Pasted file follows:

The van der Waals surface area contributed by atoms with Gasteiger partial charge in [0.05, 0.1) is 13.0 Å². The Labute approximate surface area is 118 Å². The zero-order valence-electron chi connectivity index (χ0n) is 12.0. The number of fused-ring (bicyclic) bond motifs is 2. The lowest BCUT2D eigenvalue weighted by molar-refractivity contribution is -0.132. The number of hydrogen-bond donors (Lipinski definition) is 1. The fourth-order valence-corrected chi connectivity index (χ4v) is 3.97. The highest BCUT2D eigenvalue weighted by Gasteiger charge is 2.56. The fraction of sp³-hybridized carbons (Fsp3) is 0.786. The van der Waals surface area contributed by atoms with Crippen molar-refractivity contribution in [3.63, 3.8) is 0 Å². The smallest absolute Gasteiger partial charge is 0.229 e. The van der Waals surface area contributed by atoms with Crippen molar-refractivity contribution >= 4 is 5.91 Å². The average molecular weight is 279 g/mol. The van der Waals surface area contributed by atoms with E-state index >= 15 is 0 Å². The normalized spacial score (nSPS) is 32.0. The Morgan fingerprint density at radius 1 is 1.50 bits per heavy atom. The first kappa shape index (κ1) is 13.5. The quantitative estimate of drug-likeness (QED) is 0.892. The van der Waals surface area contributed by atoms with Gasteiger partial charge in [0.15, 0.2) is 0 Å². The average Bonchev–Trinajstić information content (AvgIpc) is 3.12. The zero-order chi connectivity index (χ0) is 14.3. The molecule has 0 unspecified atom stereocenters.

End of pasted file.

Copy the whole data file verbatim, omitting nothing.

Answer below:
The van der Waals surface area contributed by atoms with Gasteiger partial charge in [0.05, 0.1) is 13.0 Å². The Labute approximate surface area is 118 Å². The zero-order valence-electron chi connectivity index (χ0n) is 12.0. The number of fused-ring (bicyclic) bond motifs is 2. The lowest BCUT2D eigenvalue weighted by molar-refractivity contribution is -0.132. The number of hydrogen-bond donors (Lipinski definition) is 1. The fourth-order valence-corrected chi connectivity index (χ4v) is 3.97. The highest BCUT2D eigenvalue weighted by Gasteiger charge is 2.56. The fraction of sp³-hybridized carbons (Fsp3) is 0.786. The van der Waals surface area contributed by atoms with Crippen molar-refractivity contribution in [3.63, 3.8) is 0 Å². The smallest absolute Gasteiger partial charge is 0.229 e. The van der Waals surface area contributed by atoms with Crippen molar-refractivity contribution >= 4 is 5.91 Å². The average molecular weight is 279 g/mol. The van der Waals surface area contributed by atoms with E-state index >= 15 is 0 Å². The normalized spacial score (nSPS) is 32.0. The Morgan fingerprint density at radius 1 is 1.50 bits per heavy atom. The first kappa shape index (κ1) is 13.5. The quantitative estimate of drug-likeness (QED) is 0.892. The van der Waals surface area contributed by atoms with Gasteiger partial charge in [0.15, 0.2) is 0 Å². The average Bonchev–Trinajstić information content (AvgIpc) is 3.12. The zero-order chi connectivity index (χ0) is 14.3. The molecule has 0 unspecified atom stereocenters.